mon 17/06/2024

book reviews and features

Hugo Rifkind: Rabbits review - 31 wild parties and a funeral

Bernard Hughes

In some ways I’m an appropriate person to review Hugo Rifkind’s new novel Rabbits, a coming-of-age comedy set in the early...

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Extract: Pariah Genius by Iain Sinclair

Iain Sinclair

Iain Sinclair is a writer, film-maker, and psychogeographer extraordinaire. He began his career in the poetic avant-garde of the Sixties and Seventies, alongisde the likes of Ed Dorn and J. H....

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Jonn Elledge: A History of the World in 47 Borders review - a view from the boundaries

Bernard Hughes

In A History of the World in 47 Borders, Jonn Elledge takes an ostensibly dry subject – how maps and boundaries have shaped our world – and makes from it a diverting and informative read...

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Lisa Kaltenegger: Alien Earths review - a whole new world

Jon Turney

Our home planet orbits the medium-size star we call the Sun. There are unfathomably many more stars out there. We accepted that these are also suns a little while back, cosmically speaking, or a...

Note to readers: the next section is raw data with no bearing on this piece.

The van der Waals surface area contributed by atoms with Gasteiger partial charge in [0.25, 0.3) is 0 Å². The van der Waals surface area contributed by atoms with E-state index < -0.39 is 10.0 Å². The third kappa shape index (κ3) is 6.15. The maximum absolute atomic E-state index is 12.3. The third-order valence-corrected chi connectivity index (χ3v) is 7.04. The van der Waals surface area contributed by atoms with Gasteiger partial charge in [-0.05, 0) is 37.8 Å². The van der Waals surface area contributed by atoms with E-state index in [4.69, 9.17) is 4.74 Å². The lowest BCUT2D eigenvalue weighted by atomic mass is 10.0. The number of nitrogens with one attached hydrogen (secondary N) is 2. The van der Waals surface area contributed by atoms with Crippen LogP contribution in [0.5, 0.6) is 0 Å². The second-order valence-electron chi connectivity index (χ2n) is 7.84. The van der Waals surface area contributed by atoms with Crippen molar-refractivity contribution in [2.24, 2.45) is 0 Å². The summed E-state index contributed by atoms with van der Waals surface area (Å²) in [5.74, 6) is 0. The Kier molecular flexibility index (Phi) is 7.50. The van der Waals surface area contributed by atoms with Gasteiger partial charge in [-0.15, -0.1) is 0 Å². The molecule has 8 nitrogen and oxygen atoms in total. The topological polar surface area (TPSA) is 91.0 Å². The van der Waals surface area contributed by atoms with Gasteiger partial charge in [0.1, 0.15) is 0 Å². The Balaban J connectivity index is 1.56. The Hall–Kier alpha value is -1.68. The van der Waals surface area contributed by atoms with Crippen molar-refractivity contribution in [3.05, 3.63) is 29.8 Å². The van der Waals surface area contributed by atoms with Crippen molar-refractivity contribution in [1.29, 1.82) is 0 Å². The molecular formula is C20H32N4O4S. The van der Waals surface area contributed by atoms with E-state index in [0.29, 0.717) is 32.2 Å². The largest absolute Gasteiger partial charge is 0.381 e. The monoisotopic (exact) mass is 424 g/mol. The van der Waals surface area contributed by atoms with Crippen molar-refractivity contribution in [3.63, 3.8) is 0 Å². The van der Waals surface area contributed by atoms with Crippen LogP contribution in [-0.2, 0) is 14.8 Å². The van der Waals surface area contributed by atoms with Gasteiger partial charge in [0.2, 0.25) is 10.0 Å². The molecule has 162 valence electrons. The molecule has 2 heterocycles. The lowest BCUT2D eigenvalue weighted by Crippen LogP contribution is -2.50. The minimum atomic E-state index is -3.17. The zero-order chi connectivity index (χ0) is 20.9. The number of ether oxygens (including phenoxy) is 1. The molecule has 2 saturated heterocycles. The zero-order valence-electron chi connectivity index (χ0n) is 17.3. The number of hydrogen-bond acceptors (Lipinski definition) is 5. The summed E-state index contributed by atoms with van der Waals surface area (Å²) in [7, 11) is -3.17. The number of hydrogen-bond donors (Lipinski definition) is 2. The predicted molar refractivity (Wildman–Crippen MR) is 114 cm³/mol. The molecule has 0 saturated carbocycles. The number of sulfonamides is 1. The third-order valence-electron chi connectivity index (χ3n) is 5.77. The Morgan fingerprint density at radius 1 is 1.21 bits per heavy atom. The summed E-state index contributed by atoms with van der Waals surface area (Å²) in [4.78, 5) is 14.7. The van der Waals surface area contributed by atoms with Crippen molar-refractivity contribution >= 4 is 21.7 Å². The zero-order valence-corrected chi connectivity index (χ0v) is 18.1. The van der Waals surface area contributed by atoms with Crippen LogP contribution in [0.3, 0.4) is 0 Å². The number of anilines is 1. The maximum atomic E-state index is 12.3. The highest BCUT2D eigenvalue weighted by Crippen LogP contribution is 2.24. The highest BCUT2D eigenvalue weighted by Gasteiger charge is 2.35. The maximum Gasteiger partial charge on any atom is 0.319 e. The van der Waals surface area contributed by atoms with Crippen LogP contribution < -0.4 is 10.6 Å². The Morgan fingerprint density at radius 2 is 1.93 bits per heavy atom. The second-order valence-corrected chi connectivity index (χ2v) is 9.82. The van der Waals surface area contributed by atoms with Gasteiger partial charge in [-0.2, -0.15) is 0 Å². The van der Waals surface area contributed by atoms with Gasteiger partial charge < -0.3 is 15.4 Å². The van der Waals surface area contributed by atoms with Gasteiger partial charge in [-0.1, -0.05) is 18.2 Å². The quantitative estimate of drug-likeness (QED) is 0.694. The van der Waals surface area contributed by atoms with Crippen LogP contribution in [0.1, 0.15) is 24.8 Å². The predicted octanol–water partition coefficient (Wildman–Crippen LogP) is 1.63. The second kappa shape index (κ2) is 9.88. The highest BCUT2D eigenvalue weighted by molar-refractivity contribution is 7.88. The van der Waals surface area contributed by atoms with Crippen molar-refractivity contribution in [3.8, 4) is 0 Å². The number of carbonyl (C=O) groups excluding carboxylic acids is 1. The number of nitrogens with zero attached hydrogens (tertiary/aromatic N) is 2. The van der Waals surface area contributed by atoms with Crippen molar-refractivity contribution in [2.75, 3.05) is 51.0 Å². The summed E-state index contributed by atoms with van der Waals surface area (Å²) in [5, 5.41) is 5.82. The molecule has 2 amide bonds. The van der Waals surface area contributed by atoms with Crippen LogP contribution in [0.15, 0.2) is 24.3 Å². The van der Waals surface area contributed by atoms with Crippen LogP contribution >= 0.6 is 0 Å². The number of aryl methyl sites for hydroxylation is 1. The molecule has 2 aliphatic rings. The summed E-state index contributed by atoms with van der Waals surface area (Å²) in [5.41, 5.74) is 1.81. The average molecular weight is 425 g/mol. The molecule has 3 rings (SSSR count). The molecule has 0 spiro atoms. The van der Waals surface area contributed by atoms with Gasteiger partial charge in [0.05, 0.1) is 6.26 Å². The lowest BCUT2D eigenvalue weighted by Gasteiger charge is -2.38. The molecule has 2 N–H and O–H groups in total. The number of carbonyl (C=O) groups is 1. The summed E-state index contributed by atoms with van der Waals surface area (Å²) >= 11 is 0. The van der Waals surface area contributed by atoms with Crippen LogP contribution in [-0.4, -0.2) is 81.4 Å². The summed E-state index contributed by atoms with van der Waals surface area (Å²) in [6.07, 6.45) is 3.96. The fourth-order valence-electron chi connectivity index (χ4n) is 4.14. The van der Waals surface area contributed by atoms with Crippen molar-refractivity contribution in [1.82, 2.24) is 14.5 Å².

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Heather McCalden: The Observable Universe review - reflections from a damaged life

India Lewis

Artist and writer, Heather McCalden, has produced her first book-length work. The Observable Universe examines, variously, her familial history, the death of her parents to AIDS, and the...

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Dorian Lynskey: Everything Must Go review - it's the end of the world as we know it

Bernard Hughes

According to REM in 1987, “It’s the end of the world as we know it”. And while they sang about topical preoccupations – hurricanes, wildfires and plane crashes – they were really just varying a...

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Andrew O'Hagan: Caledonian Road review - London's Dickensian return

India Lewis

Andrew O’Hagan’s new novel, Caledonian Road, feels very much intended to be an epic, or at the very...

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Annie Jacobsen: Nuclear War: A Scenario review - on the inconceivable

Jack Barron

"[A]n unimaginably beautiful day": this was how Kikue Shiota described the morning of the 6th of August, 1945, in Hiroshima. The day was soon to change, unimaginably, as the city was blitzed by...

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Anna Reid: A Nasty Little War - The West's Fight to Reverse the Russian Revolution review - home truths

Hugh Barnes

During the Cold War, US presidents often claimed that the West and the Soviet Union had never fought one another directly. This observation...

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Tom Chatfield: Wise Animals review - on the changing world

Jon Turney

Consider a chimp peeling a stick which it will poke into a termite nest. It strikes us as a human gesture. Our primate cousin is fashioning a tool. Just as important, the peeled stick implies a...

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